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Novel Techniques in Nutrition and Food Science

Behavioral Overweight Traits Reflected in DNA Genotype

  • Open or CloseChaunda Celentano1, Kathy James2, Panagiotis Matsangas3 and Donna L Agan4*

    1University of San Diego doctoral graduate, San Diego, USA

    2Professor of Nursing, University of San Diego, Hahn School of Nursing and Health Sciences, USA

    3Lecturer, Operations Research Department, Naval Postgraduate School, Monterey, USA

    4Lecturer/Consultant, University of San Diego, Hahn School of Nursing and Health Sciences, USA

    *Corresponding author:Kathy James, Professor of Nursing, Hahn School of Nursing and Health Sciences, USA

Submission: May 28, 2020;Published: June 18, 2020

Volume5 Issue1
June, 2020


The use of genetic testing to assist patients with weight loss is relatively new but well received by patients. Genetic testing offers an increased understanding of obesity risk, behaviors that can contribute to weight gain, and more. Research suggests that patients are receptive to learning about how genetics influences their weight. Atypical eating behavior traits (e.g., eating disinhibition, food desire, hunger, satiety, snacking, sweet taste) have been reported in patients with weight problems.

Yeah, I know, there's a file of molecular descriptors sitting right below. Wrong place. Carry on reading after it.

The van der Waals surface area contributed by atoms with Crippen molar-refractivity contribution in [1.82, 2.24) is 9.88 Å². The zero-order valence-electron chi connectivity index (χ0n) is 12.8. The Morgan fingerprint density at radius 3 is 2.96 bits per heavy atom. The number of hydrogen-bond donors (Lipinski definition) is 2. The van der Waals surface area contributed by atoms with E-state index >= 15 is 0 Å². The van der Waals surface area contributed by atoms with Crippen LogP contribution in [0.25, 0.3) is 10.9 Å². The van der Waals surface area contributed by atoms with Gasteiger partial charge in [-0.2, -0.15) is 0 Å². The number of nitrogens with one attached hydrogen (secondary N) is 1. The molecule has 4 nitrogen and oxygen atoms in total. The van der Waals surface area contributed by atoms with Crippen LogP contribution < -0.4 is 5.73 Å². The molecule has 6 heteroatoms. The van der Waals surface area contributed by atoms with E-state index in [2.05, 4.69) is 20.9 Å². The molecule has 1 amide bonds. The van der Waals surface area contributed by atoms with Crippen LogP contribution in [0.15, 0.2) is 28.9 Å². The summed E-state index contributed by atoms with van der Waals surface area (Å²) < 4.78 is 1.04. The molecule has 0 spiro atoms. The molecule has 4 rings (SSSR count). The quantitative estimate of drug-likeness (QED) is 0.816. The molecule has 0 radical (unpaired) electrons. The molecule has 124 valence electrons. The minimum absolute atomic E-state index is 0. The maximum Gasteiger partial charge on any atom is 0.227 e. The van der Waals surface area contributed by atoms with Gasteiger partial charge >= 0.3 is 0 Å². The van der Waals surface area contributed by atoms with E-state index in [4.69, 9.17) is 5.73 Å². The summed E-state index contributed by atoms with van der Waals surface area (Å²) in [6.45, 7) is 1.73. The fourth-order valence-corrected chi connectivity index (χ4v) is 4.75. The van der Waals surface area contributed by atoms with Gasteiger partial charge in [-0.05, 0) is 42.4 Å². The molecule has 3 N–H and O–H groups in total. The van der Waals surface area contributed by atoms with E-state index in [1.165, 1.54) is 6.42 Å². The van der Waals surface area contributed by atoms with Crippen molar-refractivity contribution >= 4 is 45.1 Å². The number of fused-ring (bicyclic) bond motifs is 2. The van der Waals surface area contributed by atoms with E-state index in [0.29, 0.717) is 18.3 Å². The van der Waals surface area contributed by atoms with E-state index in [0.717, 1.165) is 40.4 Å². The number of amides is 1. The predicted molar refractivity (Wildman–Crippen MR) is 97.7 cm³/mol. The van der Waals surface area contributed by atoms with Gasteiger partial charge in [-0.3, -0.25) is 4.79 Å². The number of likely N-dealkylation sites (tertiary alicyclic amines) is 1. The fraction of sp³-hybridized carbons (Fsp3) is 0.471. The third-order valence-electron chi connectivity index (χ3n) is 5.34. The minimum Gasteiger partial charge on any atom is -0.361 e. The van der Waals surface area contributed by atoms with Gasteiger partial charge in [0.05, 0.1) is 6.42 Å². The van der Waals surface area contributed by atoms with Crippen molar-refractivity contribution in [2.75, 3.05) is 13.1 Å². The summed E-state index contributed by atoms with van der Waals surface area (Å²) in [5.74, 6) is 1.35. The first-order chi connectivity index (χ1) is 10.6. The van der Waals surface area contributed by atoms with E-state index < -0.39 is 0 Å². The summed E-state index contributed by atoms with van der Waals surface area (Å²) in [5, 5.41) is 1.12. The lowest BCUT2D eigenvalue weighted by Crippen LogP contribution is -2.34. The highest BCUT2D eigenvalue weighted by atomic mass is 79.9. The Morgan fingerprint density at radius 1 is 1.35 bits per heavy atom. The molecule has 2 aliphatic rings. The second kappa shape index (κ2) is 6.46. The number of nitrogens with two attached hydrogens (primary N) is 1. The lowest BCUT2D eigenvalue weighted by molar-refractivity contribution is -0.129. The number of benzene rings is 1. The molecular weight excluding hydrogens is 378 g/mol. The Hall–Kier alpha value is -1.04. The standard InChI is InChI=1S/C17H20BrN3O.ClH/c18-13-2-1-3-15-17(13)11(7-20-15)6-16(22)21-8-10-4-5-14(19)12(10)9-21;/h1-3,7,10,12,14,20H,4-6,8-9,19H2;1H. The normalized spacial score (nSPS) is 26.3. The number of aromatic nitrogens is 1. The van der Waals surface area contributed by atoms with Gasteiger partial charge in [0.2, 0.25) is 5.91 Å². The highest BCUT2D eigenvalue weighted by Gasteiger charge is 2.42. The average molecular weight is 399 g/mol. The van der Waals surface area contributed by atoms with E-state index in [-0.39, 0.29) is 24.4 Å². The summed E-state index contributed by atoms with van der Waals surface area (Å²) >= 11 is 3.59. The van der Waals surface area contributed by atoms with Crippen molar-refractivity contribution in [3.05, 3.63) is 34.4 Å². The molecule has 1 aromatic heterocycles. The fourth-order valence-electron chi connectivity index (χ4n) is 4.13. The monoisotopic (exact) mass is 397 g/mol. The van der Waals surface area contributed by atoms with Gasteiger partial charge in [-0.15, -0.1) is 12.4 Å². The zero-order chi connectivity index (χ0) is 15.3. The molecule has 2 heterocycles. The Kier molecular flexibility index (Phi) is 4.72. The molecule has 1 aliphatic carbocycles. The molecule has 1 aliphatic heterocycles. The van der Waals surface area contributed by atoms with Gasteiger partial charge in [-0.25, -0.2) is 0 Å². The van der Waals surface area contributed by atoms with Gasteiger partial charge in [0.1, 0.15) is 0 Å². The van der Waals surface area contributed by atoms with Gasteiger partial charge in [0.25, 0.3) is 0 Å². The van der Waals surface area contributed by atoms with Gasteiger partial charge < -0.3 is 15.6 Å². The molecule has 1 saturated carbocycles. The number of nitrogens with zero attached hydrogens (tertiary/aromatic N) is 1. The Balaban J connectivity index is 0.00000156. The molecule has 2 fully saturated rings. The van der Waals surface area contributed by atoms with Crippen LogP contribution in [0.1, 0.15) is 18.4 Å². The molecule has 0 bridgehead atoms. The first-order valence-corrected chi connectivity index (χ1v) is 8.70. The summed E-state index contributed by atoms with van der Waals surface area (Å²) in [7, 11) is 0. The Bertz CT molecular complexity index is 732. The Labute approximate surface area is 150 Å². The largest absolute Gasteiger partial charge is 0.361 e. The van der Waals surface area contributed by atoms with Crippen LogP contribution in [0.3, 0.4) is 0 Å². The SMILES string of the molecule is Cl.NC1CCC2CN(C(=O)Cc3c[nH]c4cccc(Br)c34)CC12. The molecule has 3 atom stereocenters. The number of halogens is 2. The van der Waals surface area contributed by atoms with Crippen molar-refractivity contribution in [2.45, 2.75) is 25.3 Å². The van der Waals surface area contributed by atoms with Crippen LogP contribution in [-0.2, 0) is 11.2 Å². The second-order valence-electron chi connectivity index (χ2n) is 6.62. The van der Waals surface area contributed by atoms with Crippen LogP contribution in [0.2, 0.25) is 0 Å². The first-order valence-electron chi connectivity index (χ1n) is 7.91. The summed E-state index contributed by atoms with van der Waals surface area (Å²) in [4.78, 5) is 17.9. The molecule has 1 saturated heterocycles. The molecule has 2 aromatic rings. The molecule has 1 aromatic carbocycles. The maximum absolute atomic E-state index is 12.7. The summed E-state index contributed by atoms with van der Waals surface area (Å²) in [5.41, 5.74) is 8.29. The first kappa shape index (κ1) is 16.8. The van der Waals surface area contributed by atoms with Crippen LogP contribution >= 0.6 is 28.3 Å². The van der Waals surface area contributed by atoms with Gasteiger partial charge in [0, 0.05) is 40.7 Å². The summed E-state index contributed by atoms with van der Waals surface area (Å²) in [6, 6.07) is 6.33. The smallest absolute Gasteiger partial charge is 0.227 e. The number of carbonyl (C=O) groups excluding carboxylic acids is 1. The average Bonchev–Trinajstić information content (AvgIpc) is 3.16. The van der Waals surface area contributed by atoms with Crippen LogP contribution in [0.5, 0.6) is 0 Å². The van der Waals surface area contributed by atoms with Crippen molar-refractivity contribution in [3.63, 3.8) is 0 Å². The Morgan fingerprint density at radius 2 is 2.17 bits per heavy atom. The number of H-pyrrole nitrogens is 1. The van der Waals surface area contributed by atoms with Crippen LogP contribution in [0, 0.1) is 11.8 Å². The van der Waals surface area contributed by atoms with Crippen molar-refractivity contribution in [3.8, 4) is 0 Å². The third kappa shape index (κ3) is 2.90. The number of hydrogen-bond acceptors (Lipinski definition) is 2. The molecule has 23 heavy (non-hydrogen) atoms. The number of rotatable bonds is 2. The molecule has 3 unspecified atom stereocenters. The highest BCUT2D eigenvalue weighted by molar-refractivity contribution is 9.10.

This evidence-based practice project identified the frequency of 6 atypical eating behavior genes in a population of overweight and obese adults. A quantitative retrospective design analyzed behavior traits to identify the frequency of genotypes (e.g., FTO obesity gene) that influenced eating-behavior traits of overweight and obese patients attending a medical weight loss clinic in southern California (N=75). All study procedures were approved by the appropriate institutional review board and administrators prior to initiating the project. Data were extracted from patients who completed a saliva sample for genomic testing between 2017 and 2018. Analysis revealed that 56(75.7%) patients screened positive for eating disinhibition and 37(50%) for food desire, whereas 29(39.2%) were identified with the FTO gene. Also, 20(27.0%) patients were positive for sweet taste, 13(17.6%) satiety, 13(17.6%) snacking, and 7(9.46%) hunger. On average, patients screened positive for 2(median) eating behavior traits. Four (5.41%) patients screened positive for 5 eating behavior traits. Overall, overweight and obese patients had a disproportionally high incidence of eating disinhibition, food desire, and the FTO obese gene; behaviors that could contribute to difficulty with weight loss.
This study may provide guidance for advanced practice nurses in how to manage the traits with behavior modification techniques. Specific strategies can be discussed with patients that focus on their atypical behaviors with regular follow up appointments by the clinician. Genetic testing can provide important patient education to improve outcomes related to weight management and health outcomes.

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